EF writes: My two-year old son was just diagnosed with peanut and tree nut allergies. Since I am new to this, I have several questions.
1. Is there a different trigger level for the allergy flare up in each individual? Can or will new blood tests show this level?
First of all, good luck. We and our colleagues in the specialty of Allergy and Immunology will do our best for you and your child.
30% of the standard blood tests which are reported as positive are really falsely positive, and, therefore, the true gold standard for testing in allergy becomes the double-blind placebo controlled food challenge, known as DBPCFC for short, although the abbreviation is hard to memorize. What you really want to know is whether we can do a test which will tell us whether we can accurately predict the severity of food allergy, and the answer is “they are working on it”, but as of yet “no.”
2. What is the best way to talk to my child about this allergy, what is the best age to start educating him, and what advice do you have for talking to others about it?
Most parents find that by three years of age the children understand that certain foods are not good for them, and they can learn quite early to ask anyone who offers them food of any sort, “Does it have, (food type) in it?” The broader answer to the question, explain to each child and anyone who cares for her/him the consequences of eating a food to which they are allergic. And don’t sugar coat it. By now, most pre-schools are conditioned to be sensitive to the needs of food allergic children. Closer to home, babysitters and grandparents require special attention in this regard.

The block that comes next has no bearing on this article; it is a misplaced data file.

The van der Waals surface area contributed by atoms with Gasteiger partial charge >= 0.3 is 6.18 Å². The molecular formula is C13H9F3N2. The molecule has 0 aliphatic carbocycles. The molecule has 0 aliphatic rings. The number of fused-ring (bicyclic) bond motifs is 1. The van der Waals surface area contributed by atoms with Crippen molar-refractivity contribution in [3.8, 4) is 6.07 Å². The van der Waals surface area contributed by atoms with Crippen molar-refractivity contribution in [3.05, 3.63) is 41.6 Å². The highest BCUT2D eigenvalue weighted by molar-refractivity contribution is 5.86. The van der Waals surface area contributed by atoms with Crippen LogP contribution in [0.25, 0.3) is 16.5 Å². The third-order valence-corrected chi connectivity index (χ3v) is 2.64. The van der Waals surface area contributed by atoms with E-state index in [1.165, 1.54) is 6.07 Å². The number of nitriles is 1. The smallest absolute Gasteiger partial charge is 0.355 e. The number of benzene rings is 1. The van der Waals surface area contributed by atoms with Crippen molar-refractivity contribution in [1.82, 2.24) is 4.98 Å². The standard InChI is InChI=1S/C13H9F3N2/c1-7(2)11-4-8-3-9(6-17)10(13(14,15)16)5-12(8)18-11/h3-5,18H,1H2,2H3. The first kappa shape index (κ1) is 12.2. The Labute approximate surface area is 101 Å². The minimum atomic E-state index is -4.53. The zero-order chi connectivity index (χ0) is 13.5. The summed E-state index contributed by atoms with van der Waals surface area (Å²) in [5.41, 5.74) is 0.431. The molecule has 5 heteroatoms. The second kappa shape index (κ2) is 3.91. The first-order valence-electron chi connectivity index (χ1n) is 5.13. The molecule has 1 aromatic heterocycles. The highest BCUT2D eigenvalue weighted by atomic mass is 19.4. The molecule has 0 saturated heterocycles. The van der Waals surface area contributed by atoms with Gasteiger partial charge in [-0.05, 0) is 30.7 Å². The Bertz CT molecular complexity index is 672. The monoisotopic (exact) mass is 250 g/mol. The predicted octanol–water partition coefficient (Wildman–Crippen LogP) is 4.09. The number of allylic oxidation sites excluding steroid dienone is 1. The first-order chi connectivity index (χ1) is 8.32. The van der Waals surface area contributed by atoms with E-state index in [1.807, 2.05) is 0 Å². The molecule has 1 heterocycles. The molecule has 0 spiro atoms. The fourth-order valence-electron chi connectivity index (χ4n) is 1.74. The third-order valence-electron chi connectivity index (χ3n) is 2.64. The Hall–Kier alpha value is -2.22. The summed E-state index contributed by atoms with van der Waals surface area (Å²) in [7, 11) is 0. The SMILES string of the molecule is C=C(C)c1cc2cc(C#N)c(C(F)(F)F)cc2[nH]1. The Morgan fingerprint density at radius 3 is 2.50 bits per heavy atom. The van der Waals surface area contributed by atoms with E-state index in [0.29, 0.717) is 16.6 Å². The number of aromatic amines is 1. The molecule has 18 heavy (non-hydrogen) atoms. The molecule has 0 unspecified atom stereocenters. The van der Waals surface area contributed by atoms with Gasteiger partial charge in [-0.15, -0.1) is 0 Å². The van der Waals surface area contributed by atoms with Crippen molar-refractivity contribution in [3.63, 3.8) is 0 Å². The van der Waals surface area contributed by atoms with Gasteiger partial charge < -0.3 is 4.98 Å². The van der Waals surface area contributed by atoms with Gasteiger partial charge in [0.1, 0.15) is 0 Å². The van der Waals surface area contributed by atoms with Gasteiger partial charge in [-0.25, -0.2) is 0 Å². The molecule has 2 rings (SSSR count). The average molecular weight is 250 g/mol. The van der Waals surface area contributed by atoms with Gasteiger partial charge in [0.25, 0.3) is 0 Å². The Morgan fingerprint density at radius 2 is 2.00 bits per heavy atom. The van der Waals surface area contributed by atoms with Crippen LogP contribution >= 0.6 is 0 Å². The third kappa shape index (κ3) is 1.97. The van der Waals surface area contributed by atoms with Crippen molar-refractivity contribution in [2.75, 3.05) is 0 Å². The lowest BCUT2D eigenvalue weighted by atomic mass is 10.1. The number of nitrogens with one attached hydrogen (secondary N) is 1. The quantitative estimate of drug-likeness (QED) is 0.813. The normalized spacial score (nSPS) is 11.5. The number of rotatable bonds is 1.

For a very sympathetic discussion of these issues, see “Guide to the Worry Years” and the rest of “Food, Glorious Food?” Chapter 5 of Asthma Allergies Children: A Parent’s Guide, and Chapter 14, “Mom and the Rest of the Family.”
3. Show me a detailed/comprehensive list of OK FOODS to eat.
No can do. It all depends on the history and the tests. There may even be a tree nut or two that this child can eat.
4. What research is being done to get closer to a cure?
There’s too much to describe here, but Food Allergy Initiative and Food Allergy and Anaphylaxis Network (FAAN) will keep you up to date. Research on one drug that was considered promising for peanut allergy has been discontinued for economic reasons. In the meantime, teach your son, his caregivers, and your family well.
(Note: These questions were answered by Dr. Larry Chiaramonte)